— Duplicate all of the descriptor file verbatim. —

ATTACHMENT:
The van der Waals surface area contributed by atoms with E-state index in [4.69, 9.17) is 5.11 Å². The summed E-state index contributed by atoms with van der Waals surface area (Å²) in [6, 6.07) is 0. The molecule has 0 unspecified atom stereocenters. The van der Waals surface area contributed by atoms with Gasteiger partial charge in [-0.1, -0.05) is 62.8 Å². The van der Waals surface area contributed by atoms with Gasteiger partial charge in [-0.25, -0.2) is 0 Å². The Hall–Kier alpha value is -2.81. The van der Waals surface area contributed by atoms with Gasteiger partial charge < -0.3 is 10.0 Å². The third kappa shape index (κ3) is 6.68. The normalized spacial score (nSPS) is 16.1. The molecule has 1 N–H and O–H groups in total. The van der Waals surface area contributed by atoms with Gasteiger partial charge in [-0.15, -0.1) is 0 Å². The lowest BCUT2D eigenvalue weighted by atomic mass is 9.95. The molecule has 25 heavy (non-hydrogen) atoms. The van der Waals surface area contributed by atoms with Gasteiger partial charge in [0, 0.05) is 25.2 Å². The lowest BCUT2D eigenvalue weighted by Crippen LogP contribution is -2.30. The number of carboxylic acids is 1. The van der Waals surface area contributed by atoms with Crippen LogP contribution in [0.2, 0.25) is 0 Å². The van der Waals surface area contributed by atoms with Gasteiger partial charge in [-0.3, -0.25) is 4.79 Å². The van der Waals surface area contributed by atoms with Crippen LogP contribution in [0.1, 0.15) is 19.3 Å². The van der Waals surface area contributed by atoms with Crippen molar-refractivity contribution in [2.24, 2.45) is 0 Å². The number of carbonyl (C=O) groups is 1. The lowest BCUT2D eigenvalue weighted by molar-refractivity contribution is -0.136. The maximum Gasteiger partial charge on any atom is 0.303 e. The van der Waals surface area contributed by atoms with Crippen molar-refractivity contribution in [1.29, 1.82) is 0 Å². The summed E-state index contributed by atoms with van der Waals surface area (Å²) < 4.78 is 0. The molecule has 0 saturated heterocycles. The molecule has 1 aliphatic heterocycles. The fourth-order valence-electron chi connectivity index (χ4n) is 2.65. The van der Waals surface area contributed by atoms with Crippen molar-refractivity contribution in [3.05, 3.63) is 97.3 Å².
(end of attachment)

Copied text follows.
The van der Waals surface area contributed by atoms with E-state index in [4.69, 9.17) is 5.11 Å². The summed E-state index contributed by atoms with van der Waals surface area (Å²) in [6, 6.07) is 0. The molecule has 0 unspecified atom stereocenters. The van der Waals surface area contributed by atoms with Gasteiger partial charge in [-0.1, -0.05) is 62.8 Å². The van der Waals surface area contributed by atoms with Gasteiger partial charge in [-0.25, -0.2) is 0 Å². The Hall–Kier alpha value is -2.81. The van der Waals surface area contributed by atoms with Gasteiger partial charge < -0.3 is 10.0 Å². The third kappa shape index (κ3) is 6.68. The normalized spacial score (nSPS) is 16.1. The molecule has 1 N–H and O–H groups in total. The van der Waals surface area contributed by atoms with Gasteiger partial charge in [-0.15, -0.1) is 0 Å². The lowest BCUT2D eigenvalue weighted by atomic mass is 9.95. The molecule has 25 heavy (non-hydrogen) atoms. The van der Waals surface area contributed by atoms with Gasteiger partial charge in [0, 0.05) is 25.2 Å². The lowest BCUT2D eigenvalue weighted by Crippen LogP contribution is -2.30. The number of carboxylic acids is 1. The van der Waals surface area contributed by atoms with Crippen LogP contribution in [0.2, 0.25) is 0 Å². The van der Waals surface area contributed by atoms with Gasteiger partial charge in [-0.3, -0.25) is 4.79 Å². The van der Waals surface area contributed by atoms with Crippen LogP contribution in [0.1, 0.15) is 19.3 Å². The van der Waals surface area contributed by atoms with Crippen molar-refractivity contribution in [2.24, 2.45) is 0 Å². The number of carbonyl (C=O) groups is 1. The lowest BCUT2D eigenvalue weighted by molar-refractivity contribution is -0.136. The maximum Gasteiger partial charge on any atom is 0.303 e. The van der Waals surface area contributed by atoms with Crippen molar-refractivity contribution in [1.29, 1.82) is 0 Å². The summed E-state index contributed by atoms with van der Waals surface area (Å²) < 4.78 is 0. The molecule has 0 saturated heterocycles. The molecule has 1 aliphatic heterocycles. The fourth-order valence-electron chi connectivity index (χ4n) is 2.65. The van der Waals surface area contributed by atoms with Crippen molar-refractivity contribution in [3.05, 3.63) is 97.3 Å².